Dawn Redwood – 5 live seedlings – Metasequoia glyptostroboides – Great bonsai
LeBeau Bamboo NurseryGrower of 500+ varieties!Inspected and licensed by the Oregon Department of AgricultureCombined shipping for multiple plant ordersShipping is $8.49 plus 50 cents for each additional plant (listings for bundles qualify as a single plant)→ Find More Plant Varieties For Discounted ShippingPlanting and early care instructions sent with each order.Metasequoia glyptostroboides – Dawn RedwoodAverage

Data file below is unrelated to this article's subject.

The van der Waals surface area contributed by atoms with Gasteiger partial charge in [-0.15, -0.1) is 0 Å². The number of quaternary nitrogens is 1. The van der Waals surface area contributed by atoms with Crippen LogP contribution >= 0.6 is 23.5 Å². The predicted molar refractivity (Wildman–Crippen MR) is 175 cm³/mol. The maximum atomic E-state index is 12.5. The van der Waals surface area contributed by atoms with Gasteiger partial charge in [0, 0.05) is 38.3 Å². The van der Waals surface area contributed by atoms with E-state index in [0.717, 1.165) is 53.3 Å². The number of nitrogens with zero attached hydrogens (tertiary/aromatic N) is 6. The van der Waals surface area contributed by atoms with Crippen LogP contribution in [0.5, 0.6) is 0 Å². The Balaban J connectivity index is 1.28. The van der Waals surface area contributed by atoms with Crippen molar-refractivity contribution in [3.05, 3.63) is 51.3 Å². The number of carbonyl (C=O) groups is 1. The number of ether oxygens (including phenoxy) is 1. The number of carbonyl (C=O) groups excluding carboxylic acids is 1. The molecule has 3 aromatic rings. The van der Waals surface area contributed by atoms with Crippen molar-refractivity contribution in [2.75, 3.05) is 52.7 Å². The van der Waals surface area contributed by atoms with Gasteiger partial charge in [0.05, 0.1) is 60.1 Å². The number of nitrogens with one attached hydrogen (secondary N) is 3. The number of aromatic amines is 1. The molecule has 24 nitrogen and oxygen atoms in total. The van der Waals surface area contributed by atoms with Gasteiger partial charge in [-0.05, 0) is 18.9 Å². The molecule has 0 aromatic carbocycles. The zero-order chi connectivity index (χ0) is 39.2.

LeBeau Bamboo NurseryGrower of 500+ varieties!Inspected and licensed by the Oregon Department of AgricultureCombined shipping for multiple plant ordersShipping is $8.49 plus 50 cents for each additional plant (listings for bundles qualify as a single plant)→ Find More Plant Varieties For Discounted ShippingPlanting and early care instructions sent with each order.Metasequoia glyptostroboides – Dawn RedwoodAverage Height: 20-40 feet in landscapes, 100+ feet in the wild. Thick roots make this a very wind fast tree. Hardiness: Zones 4-8, very adaptable! Aspect: Sun to light shade, grows fastest in full sun Plant Spacing: 10+ ft apart, 5′ spacing for solid screenDeer Resistance: 5/5 – Very deer resistant! Leaves: Flat spreading needles (rare for Cypress family trees which normally have scaled leaves), deciduous. The leaves are as soft as feathers all year 1-2 foot tall plants are offered in addition to our one gallon sizes at some points in the year. 1-2′ plants are a size just under the one gallons usually offered and are often preferred by bonsai enthusiasts. You can prune these back to several inches tall in the winter for bonsai purposes or just grow them on as landscape trees. This is a nice size to start with because they are cheaper than the one gallons but still size up quickly because this species is such a fast growing tree. The Dawn Redwood (Metasequoia glyptostroboides) is native to China and is one of the three surviving species of Redwood Trees, the other two (which we also sell) being native to California. All three Redwood species are considered endangered, but the Dawn Redwood was actually originally discovered only in the fossil record. In 1944, just a few surviving trees were found in China and were quickly propagated from. New trees have been planted around the world to hopefully prevent the extinction of this amazing conifer – you should add one to your landscape to help ensure the continuation of the species! Today, the Dawn Redwood has become very popular for its wide and thick branches, fast growth habit, and amazingly fissured bark. Additionally, the tree is deciduous and drops its needles in the fall, revealing its strong branches and bark covered in small canyons. During the entire growing season, the needles are feather soft unlike most conifer species, which are usually sharp and pointy (hence the naming of conifer leaves as “needles”). In the garden, the Dawn Redwood is a medium to large sized tree (still an impressive size of up to 100 feet tall, but smaller than the other two Redwood species) with a dense canopy. This makes an excellent shade tree because its branches spread wide, unlike most conifers, but will also let light in during the cold winter months. They make a fine addition to Japanese and Asian style gardens. Dawn Redwoods are also very popular for bonsai plants because of their small foliage, ease of shaping, and large trunk diameter relative to its height. One of the traits that makes the Dawn Redwood unusual compared to other conifers is that you can take a tall single trunk tree and prune it to any height to create a large tapering trunk but with a short height at any age because the Dawn Redwood can grow from the base. Most conifers can only produce new growth where there is already growth, which means that shaping for bonsai must be done from near the beginning. This makes the Dawn Redwood a fantastic species for both experts and beginners because if you mess up it is really easy to start over. Beginner bonsai enthusiasts should start experimenting with conifers using either this species or the Coast Redwood for the easiest and fastest results. Close up of the dense foliage.Image Credit: CC 3.0, MetasequoiaA note about the unique branching patterns and compound leaves produced by the Dawn Redwood The formation of branches on the Dawn Redwood is very interesting, a leaf set is actually not just the needle in conifer species but each needle is actually part of a compound leaf which is made up of a fleshy stem and multiple leaflets – these look like branches but the whole thing drops as one piece in the fall. See an example here: Diagram showing different types of compound leaves, Dawn Redwoods are pinnately compound.If you have a pine tree in your yard you will notice that the needles that have fallen to the ground are actually dropped in bundles with multiple needles emerging from a single bud, but in the case of the Dawn Redwood the compound leaves are much larger and actually look like small branches. If you look closely at the stems of Dawn Redwood trees in the winter, you will see the scars of where those compound leaves were last year with a new bud emerging. This bud will produce a permanent woody branch in the spring which will then produce additional compound leaves that will drop off again next year leaving only the true woody branches behind. This makes these trees much more interesting for bonsai purposes because the shape of the trees you get is very unique to this type of branching and leaf pattern, even compared to other deciduous conifers like Larch which have much smaller compound sets. Even young trees develop nice sturdy trunks which are very straight.Image Credit: CC 3.0, Metasequoia Dawn Redwoods planted as a border.Image Credit: CC 3.0, Metasequoia New spring growth emerging from the woody branches.Image Credit: CC 3.0, Metasequoia Branches splay out flat, one of the reasons it makes an excellent bonsai species.Image Credit: CC 3.0, Metasequoia The fissured trunk of an older Dawn Redwood 1 Gallon Plants Potted 1 gallon Dawn Redwoods ready for sale A Dawn Redwood tree wrapped and ready to ship. Dawn Redwood and Bald Cypress Trees (which are closely related) are frequently used for making bonsai because of their thick trunks, small/dense foliage, and generation of branches from old wood. Image credit: By Ragesoss – Own work, CC BY-SA 3.0, https://commons.wikimedia.org/w/index.php?curid=2564254 Typical plug size (fall 2019 crop) How Your Plants Are ShippedWoody and perennial plants are usually shipped by removing the plant from its container and washing the soil away. They are then bundled together and wrapped in wet paper and plastic to keep the roots moist but the tops dry to prevent rot. Plants that grow from tubers, rhizomes, crowns, and bulbs like Dahlias, Grasses, Ferns, Daylilies, and Peonies are often pruned back and sent padded in a bag full of sawdust. Typically these plants are available only for dormant shipping in late fall, winter, or early spring but a few species are available for summer shipping as well. After the roots are washed of soil, the bundles look like this. Pictured are 10 Giant Coast Redwood in the 1 gallon size. Late in the season, these plants are often 3 feet tall! In this picture, the roots are 8 inches long. The bundle of plants is wrapped in paper to pad the roots from damage and keep them moist. For large plants, paper shreds are added to fill in gaps in the larger root structure. The bundles are soaked in water and then bagged. The top of the bag is taped shut and the tops of the plant are left dry. Your plants will be placed into tight fitting boxes to prevent the plants from shifting around during transit. They will also be secured to the bottom of the box with a piece of tape. Then they are ready to go!Bamboo Plants Are Shipped In Their Container – Will be sent either UPS or USPS depending on plant sizesPlants that are shipped in their containers have their container wrapped in plastic to keep the soil from falling away and are then strapped to the bottom of the box. This prevents the plants from moving around even if the boxes are dropped or turned upside down. One gallon bamboo plants boxed, strapped, and ready to be sealed. Our most common boxes fit 8, 12, and 17 plants tight and snug. Smaller boxes also fit one or two plants tight and snug.Bamboo plants are shipped in their container because they don’t like root disturbance and bare root shipping would cause a lot of damage. Most other plants do just fine with bare root shipping because their roots are more flexible and less likely to break during transit. Small sized plants, usually in one and two gallon containers, can be shipped during the active growing season while larger plants are delayed until they are dormant in the fall and are shipped until spring.Plant GuaranteeWe have many years of experience shipping plants and have fine-tuned our methods to ensure the highest success, but shipping anything across the county has challenges and this is especially true for plants. If any of your plants arrive damaged please contact us for replacements. Be sure to keep the original packaging as the it might need to be inspected by the Post Office.